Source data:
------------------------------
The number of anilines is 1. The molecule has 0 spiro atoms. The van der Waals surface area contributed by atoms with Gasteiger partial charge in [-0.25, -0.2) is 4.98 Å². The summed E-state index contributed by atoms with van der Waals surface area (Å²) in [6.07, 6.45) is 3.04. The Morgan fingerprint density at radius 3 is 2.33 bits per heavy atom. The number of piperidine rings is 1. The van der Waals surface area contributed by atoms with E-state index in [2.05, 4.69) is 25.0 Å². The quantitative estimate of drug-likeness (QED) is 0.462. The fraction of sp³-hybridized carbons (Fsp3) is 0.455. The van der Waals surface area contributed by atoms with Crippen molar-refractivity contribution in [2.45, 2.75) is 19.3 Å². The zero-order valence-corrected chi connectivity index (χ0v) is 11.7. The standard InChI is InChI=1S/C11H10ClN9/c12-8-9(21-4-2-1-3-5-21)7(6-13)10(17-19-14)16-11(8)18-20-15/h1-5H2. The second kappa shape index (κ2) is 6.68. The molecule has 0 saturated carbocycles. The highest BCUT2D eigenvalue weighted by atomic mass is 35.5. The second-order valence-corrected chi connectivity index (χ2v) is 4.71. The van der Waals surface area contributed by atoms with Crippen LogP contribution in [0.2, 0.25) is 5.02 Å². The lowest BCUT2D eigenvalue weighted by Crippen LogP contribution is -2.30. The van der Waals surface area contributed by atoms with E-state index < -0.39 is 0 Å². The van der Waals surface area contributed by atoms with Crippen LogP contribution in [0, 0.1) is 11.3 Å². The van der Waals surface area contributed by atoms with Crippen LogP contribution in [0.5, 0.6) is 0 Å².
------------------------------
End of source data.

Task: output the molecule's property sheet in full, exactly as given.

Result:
The number of anilines is 1. The molecule has 0 spiro atoms. The van der Waals surface area contributed by atoms with Gasteiger partial charge in [-0.25, -0.2) is 4.98 Å². The summed E-state index contributed by atoms with van der Waals surface area (Å²) in [6.07, 6.45) is 3.04. The Morgan fingerprint density at radius 3 is 2.33 bits per heavy atom. The number of piperidine rings is 1. The van der Waals surface area contributed by atoms with E-state index in [2.05, 4.69) is 25.0 Å². The quantitative estimate of drug-likeness (QED) is 0.462. The fraction of sp³-hybridized carbons (Fsp3) is 0.455. The van der Waals surface area contributed by atoms with Crippen molar-refractivity contribution in [2.45, 2.75) is 19.3 Å². The zero-order valence-corrected chi connectivity index (χ0v) is 11.7. The standard InChI is InChI=1S/C11H10ClN9/c12-8-9(21-4-2-1-3-5-21)7(6-13)10(17-19-14)16-11(8)18-20-15/h1-5H2. The second kappa shape index (κ2) is 6.68. The molecule has 0 saturated carbocycles. The highest BCUT2D eigenvalue weighted by atomic mass is 35.5. The second-order valence-corrected chi connectivity index (χ2v) is 4.71. The van der Waals surface area contributed by atoms with Crippen LogP contribution in [0.2, 0.25) is 5.02 Å². The lowest BCUT2D eigenvalue weighted by Crippen LogP contribution is -2.30. The van der Waals surface area contributed by atoms with E-state index < -0.39 is 0 Å². The van der Waals surface area contributed by atoms with Crippen LogP contribution in [0, 0.1) is 11.3 Å². The van der Waals surface area contributed by atoms with Crippen LogP contribution in [0.5, 0.6) is 0 Å².